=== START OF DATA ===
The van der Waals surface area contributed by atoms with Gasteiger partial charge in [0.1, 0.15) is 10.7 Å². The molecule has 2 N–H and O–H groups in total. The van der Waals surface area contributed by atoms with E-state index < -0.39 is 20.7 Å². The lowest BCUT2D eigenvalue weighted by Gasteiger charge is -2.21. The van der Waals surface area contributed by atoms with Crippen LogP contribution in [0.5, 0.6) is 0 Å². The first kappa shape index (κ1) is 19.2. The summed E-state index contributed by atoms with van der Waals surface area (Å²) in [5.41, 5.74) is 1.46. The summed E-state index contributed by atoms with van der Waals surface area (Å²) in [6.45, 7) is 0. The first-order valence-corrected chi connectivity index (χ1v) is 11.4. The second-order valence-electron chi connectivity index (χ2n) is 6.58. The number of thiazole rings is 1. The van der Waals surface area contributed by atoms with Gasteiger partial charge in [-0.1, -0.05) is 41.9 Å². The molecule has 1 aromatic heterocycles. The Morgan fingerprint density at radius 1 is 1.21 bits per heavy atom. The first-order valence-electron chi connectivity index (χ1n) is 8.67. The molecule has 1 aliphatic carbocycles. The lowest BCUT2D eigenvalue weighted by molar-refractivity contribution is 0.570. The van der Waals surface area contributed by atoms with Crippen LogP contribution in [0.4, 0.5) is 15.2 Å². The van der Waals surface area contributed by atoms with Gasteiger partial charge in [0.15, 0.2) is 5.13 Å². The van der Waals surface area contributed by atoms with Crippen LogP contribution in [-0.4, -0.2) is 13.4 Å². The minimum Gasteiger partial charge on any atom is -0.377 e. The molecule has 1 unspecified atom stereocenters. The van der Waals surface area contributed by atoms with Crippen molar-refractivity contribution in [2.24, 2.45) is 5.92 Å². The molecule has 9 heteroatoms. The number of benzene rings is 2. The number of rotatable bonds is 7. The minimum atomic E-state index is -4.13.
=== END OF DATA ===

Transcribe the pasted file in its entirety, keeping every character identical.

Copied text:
The van der Waals surface area contributed by atoms with Gasteiger partial charge in [0.1, 0.15) is 10.7 Å². The molecule has 2 N–H and O–H groups in total. The van der Waals surface area contributed by atoms with E-state index < -0.39 is 20.7 Å². The lowest BCUT2D eigenvalue weighted by Gasteiger charge is -2.21. The van der Waals surface area contributed by atoms with Crippen LogP contribution in [0.5, 0.6) is 0 Å². The first kappa shape index (κ1) is 19.2. The summed E-state index contributed by atoms with van der Waals surface area (Å²) in [5.41, 5.74) is 1.46. The summed E-state index contributed by atoms with van der Waals surface area (Å²) in [6.45, 7) is 0. The first-order valence-corrected chi connectivity index (χ1v) is 11.4. The second-order valence-electron chi connectivity index (χ2n) is 6.58. The number of thiazole rings is 1. The van der Waals surface area contributed by atoms with Gasteiger partial charge in [-0.1, -0.05) is 41.9 Å². The molecule has 1 aromatic heterocycles. The Morgan fingerprint density at radius 1 is 1.21 bits per heavy atom. The first-order valence-electron chi connectivity index (χ1n) is 8.67. The molecule has 1 aliphatic carbocycles. The lowest BCUT2D eigenvalue weighted by molar-refractivity contribution is 0.570. The van der Waals surface area contributed by atoms with Crippen LogP contribution in [0.4, 0.5) is 15.2 Å². The van der Waals surface area contributed by atoms with Gasteiger partial charge in [0.15, 0.2) is 5.13 Å². The van der Waals surface area contributed by atoms with Crippen LogP contribution in [-0.4, -0.2) is 13.4 Å². The minimum Gasteiger partial charge on any atom is -0.377 e. The molecule has 1 unspecified atom stereocenters. The van der Waals surface area contributed by atoms with Crippen molar-refractivity contribution in [2.24, 2.45) is 5.92 Å². The molecule has 9 heteroatoms. The number of benzene rings is 2. The number of rotatable bonds is 7. The minimum atomic E-state index is -4.13.